This section is from the book "A Treatise On Architecture And Building Construction Vol2: Masonry. Carpentry. Joinery", by The Colliery Engineer Co. Also available from Amazon: A Treatise On Architecture And Building Construction.
239. While, by the use of the best materials and proper care in preparing and applying them, a good wall may be obtained with lime plaster, yet there are so many uncertainties about it that numerous substitutes have been brought into use, which have proved valuable and efficient. These are known under the general name of hard wall plasters, and may be divided into two classes: natural cement plasters, and chemical, or patented, plasters.
240. Natural plasters, such as Agatite, Royal, Acme, etc., are made from earths - found in Kansas and other states - which resemble plastic clay in appearance, and in chemical nature are similar to gypsum, from which plaster of Paris is made. They are produced by heating the natural earth to a high degree, which expels all the moisture. When mixed with water, they set like hydraulic cement, but much more slowly, thus allowing ample time for applying the mortar. These plasters have great strength and adhesive power; the full strength, however, is not attained till from one to two months after application. A sample of Agatite several weeks old showed a breaking strength of 370 pounds per square inch, a strength exceeding that of many cement mortars of the same age.
They work smoothly under the trowel, and adhere very firmly to wood, stone, or brick, without the use of fiber or any other binding material, although such is generally used when the plaster is applied to lathing. Most of these cement plasters must be mixed with sand before using, but are prepared with and without fiber; the former kind is used for the scratch coat on lathing, and the other for the brown coat, or for the first coat on brick or tile. As they are grayish in color, the finishing coat is made of lime and plaster of Paris, which is put on as before described.
In some respects these plasters are superior to natural cement, and have been substituted for it with considerable advantage in setting fireproof tiling, etc.
241. Chemical, or patent, plasters include Adamant, Windsor Cement, Rock Wall, Granite, Rockite, and others. While the exact composition of these plasters is unknown to the public, they appear to consist of plaster of Paris, with some material added to lessen the natural rapidity of setting of that substance, so that sufficient time will be had to apply the plaster. As far as known, the only difference in these plasters is in the materials used to render them slow setting.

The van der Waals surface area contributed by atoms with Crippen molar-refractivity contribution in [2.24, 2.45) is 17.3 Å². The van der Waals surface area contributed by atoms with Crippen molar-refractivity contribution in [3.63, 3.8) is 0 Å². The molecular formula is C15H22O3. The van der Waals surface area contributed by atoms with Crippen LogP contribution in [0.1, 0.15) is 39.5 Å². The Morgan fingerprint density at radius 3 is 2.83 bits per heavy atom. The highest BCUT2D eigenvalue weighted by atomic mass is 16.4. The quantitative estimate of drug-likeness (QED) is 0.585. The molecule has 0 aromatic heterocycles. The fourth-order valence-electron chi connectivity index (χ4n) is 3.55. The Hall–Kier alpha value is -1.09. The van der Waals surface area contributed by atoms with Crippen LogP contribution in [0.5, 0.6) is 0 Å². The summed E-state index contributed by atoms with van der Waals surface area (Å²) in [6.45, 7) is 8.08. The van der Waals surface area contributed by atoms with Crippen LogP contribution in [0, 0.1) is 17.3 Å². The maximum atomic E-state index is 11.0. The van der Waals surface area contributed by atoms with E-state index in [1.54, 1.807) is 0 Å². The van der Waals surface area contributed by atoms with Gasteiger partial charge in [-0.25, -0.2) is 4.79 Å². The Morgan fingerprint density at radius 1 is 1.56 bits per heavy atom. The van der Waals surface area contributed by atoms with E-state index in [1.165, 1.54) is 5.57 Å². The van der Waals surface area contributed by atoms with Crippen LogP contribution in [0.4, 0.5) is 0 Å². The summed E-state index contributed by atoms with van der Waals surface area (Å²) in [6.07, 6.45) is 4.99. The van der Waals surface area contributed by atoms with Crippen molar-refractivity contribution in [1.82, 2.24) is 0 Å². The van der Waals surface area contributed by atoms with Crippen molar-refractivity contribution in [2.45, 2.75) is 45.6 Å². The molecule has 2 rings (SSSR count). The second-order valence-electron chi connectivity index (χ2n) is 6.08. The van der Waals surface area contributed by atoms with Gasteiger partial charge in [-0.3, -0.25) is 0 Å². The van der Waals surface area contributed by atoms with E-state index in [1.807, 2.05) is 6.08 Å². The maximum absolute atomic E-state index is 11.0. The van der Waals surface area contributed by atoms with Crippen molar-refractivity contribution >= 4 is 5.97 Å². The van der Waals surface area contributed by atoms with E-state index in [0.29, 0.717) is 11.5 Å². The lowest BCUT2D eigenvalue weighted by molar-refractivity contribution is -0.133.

Most patent plasters are sold containing sand and fiber, and only require mixing with water to be ready for use. Numerous grades are made for the different coats and application to various surfaces. The plaster known as Adamant was the forerunner of all hard plasters, and is probably more extensively used than any other; but, while the oldest are likely to be the most reliable, all of these plasters will doubtless give good results if properly applied.
Keene's Cement. When it is necessary to give walls, ceilings, etc. a hard and highly polished surface, a prepared plaster known as Keene's cement is generally used as a finishing coat. Strictly speaking, this is not a cement, but is made of plaster of Paris, soaked in a solution of alum and then recalcined. Applied to the walls, this material becomes very hard and takes a high polish, so that surfaces finished with it may be washed without injury. Its hardness also makes it very satisfactory to use for finishing the lower portions of walls where the surface is liable to injury by contact with furniture, etc.
Application Of Hard Plasters. The method of applying these plasters differs in no essential respect from that described as green work in lime plastering. As they are more like cement than lime, the hard plasters set instead of drying. The material should be mixed fresh every hour or two, only enough water being used to give them the proper consistency; no plaster should be remixed that has partially set. When the plaster is to be applied to stone, brick, or tile, the surfaces should be sprinkled before putting on the coat. Wood lathing should also be well moistened, so that they will swell before, and not after, the plaster has begun to set. The makers of hard plasters recommend that the laths be spaced 1/4 inch apart and that 3/4-inch grounds be used. A better wall, however, will be obtained by using 7/8-inch grounds and 3/8-inch key. All these plasters, except Adamant, can be finished with a third coat of lime, putty, and sand, which should not be applied until the second coat is thoroughly dry.
When not used properly, hard plasters are inferior to lime plaster, so that the manufacturers' directions for applying them should be carefully followed.
Advantages Of Hard Plasters. Hard plasters have many points of superiority over lime plaster, which more than balance their extra cost, and which will, in time, probably result in their almost exclusive use. Being machine-mixed, the plaster made from them is uniform in quality and strength, and has unvarying proportions of the constituents, while two batches of lime plaster may differ a great deal in this respect. They are also much harder and more tenacious, and resist fire and water better than lime, and the small quantity of water used in mixing enables them to dry much more rapidly. They are not injured by frost after they have begun to set, but should be protected from it for the first 36 hours after being put on the walls. Heat and moisture are not readily transmitted by hard plasters, and, being more dense than lime plaster, they do not absorb noxious gases or permit the entrance of disease germs.